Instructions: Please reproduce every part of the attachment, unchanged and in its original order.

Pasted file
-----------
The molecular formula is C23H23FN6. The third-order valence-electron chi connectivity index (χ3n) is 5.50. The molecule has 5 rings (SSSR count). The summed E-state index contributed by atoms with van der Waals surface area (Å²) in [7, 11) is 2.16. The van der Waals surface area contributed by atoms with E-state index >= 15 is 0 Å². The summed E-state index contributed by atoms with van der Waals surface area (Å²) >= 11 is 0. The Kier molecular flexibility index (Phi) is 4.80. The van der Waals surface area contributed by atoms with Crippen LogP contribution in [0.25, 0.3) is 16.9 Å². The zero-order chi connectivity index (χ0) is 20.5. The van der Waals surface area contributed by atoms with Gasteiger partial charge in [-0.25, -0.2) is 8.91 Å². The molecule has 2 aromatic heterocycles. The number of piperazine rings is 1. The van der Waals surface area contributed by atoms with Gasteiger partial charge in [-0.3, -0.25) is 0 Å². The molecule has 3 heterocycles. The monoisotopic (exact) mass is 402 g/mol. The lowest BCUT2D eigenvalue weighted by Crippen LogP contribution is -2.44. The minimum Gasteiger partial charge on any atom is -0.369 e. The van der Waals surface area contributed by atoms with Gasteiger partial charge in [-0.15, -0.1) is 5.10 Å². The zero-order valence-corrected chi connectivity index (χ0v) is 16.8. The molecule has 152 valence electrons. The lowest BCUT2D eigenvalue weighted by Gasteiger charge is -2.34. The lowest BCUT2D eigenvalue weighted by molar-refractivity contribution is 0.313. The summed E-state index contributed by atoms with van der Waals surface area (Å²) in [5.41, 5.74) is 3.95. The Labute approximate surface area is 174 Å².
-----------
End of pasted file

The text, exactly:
The molecular formula is C23H23FN6. The third-order valence-electron chi connectivity index (χ3n) is 5.50. The molecule has 5 rings (SSSR count). The summed E-state index contributed by atoms with van der Waals surface area (Å²) in [7, 11) is 2.16. The van der Waals surface area contributed by atoms with E-state index >= 15 is 0 Å². The summed E-state index contributed by atoms with van der Waals surface area (Å²) >= 11 is 0. The Kier molecular flexibility index (Phi) is 4.80. The van der Waals surface area contributed by atoms with Crippen LogP contribution in [0.25, 0.3) is 16.9 Å². The zero-order chi connectivity index (χ0) is 20.5. The van der Waals surface area contributed by atoms with Gasteiger partial charge in [-0.25, -0.2) is 8.91 Å². The molecule has 2 aromatic heterocycles. The number of piperazine rings is 1. The van der Waals surface area contributed by atoms with Gasteiger partial charge in [-0.3, -0.25) is 0 Å². The molecule has 3 heterocycles. The monoisotopic (exact) mass is 402 g/mol. The lowest BCUT2D eigenvalue weighted by Crippen LogP contribution is -2.44. The minimum Gasteiger partial charge on any atom is -0.369 e. The van der Waals surface area contributed by atoms with Gasteiger partial charge in [-0.15, -0.1) is 5.10 Å². The zero-order valence-corrected chi connectivity index (χ0v) is 16.8. The molecule has 152 valence electrons. The lowest BCUT2D eigenvalue weighted by Gasteiger charge is -2.34. The lowest BCUT2D eigenvalue weighted by molar-refractivity contribution is 0.313. The summed E-state index contributed by atoms with van der Waals surface area (Å²) in [5.41, 5.74) is 3.95. The Labute approximate surface area is 174 Å².